In the summer of 2005, University of Georgia researchers found glyphosate resistant Palmer amaranth, commonly called pigweed. Subsequently, Alan York at North Carolina State University, one of the nation's premier weed scientists, concluded resistant pigweed likely will be found in the Carolinas. “This puts glyphosate resistance in a whole new ballgame in the Southeast,” York told a large audience of farmers at the recent Beltwide Cotton Conference.

I've now seen in several meetings pictures from the University of Georgia tests in which nearly two gallons of a glyphosate-containing herbicide was applied to Palmer amaranth. If there was any damage to the weed, it was not evident from the pictures. Alan York showed similar pictures during his Beltwide presentation, noting these images “should scare cotton farmers to death.”

Though Palmer is only one of many species of pigweed that have plagued farmers for years and provided long careers for weed scientists, most pigweed species have shown an uncanny ability to develop resistance to herbicides.

In the past the answer to resistance problems, for all weed species, has been to load a new bullet in the gun and fire away. When weeds developed resistance to that herbicide, add a new one and spray away. One of the sad realities of the success of glyphosate resistant technology is that it has sapped the profit and squelched the desire of herbicide manufacturing companies to develop new chemistry. As Alan York sadly proclaimed at the Beltwide Cotton Conference — there are no new herbicides in the pipeline.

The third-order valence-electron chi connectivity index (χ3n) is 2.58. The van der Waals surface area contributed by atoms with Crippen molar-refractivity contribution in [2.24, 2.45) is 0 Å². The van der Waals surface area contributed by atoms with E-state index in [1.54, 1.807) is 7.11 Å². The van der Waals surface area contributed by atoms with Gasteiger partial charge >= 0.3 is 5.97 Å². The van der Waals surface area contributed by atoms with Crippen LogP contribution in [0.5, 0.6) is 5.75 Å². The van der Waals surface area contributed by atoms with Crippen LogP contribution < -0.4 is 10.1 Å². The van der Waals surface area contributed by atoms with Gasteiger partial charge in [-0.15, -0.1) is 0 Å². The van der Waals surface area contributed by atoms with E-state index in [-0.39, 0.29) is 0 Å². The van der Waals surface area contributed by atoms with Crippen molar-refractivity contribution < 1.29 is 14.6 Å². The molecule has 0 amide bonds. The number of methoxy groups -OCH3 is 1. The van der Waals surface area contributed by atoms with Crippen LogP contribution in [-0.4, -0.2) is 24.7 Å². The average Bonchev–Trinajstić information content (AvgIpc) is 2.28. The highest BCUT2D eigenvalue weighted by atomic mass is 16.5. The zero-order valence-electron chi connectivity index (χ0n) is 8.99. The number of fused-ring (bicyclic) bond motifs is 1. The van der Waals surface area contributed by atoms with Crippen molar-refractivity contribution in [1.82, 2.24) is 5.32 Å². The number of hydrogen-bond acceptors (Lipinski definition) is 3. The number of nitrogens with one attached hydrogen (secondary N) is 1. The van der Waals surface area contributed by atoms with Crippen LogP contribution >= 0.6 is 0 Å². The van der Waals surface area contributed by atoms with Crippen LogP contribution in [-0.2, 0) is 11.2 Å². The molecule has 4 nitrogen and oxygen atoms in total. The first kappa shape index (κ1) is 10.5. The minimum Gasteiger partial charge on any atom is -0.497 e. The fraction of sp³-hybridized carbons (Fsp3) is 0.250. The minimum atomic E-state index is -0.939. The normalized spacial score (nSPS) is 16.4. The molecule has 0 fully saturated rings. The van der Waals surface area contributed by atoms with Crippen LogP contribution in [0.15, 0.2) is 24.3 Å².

Chris Main, a weed scientist at Clemson University's Pee Dee Research Centers says, conservatively, growers are looking at 8-10 years before any new herbicide technology will make it to the farm. At a recent South Carolina Soybean Production Meeting, Main urged growers to diversify away from glyphosate, but to use available alternatives wisely.

While there may not be new chemistry to control pigweed, there are plenty of highly successful, well-documented herbicides to control this and other weed pests. The key is to use these materials wisely. Herbicide resistance is not new, but with over 90 percent of soybeans and cotton planted in glyphosate resistant varieties, the risks have never been this high.

Management and knowledge in a glyphosate resistant world will be critical for survival. Growers should know which families of herbicides are available for all crops in a rotation. Knowledge of mode of action of these materials is critical to development of a herbicide resistance management program.

Short-term, such programs will likely cost more money. Long-term they may be the only salvation. And, though it may be heresy to say, in some cases a return to conventional-tillage may be a necessary part of herbicide resistance management programs.

Glyphosate resistance management programs either are available, or will be soon from crop specialist and/or weed scientists in every Southeastern state. These programs vary from crop to crop and state to state, and the combinations would likely fill this magazine. The important message is to find one that works in your operation and use it.

If there was ever a time to ‘hug your favorite weed scientist’ this is probably it.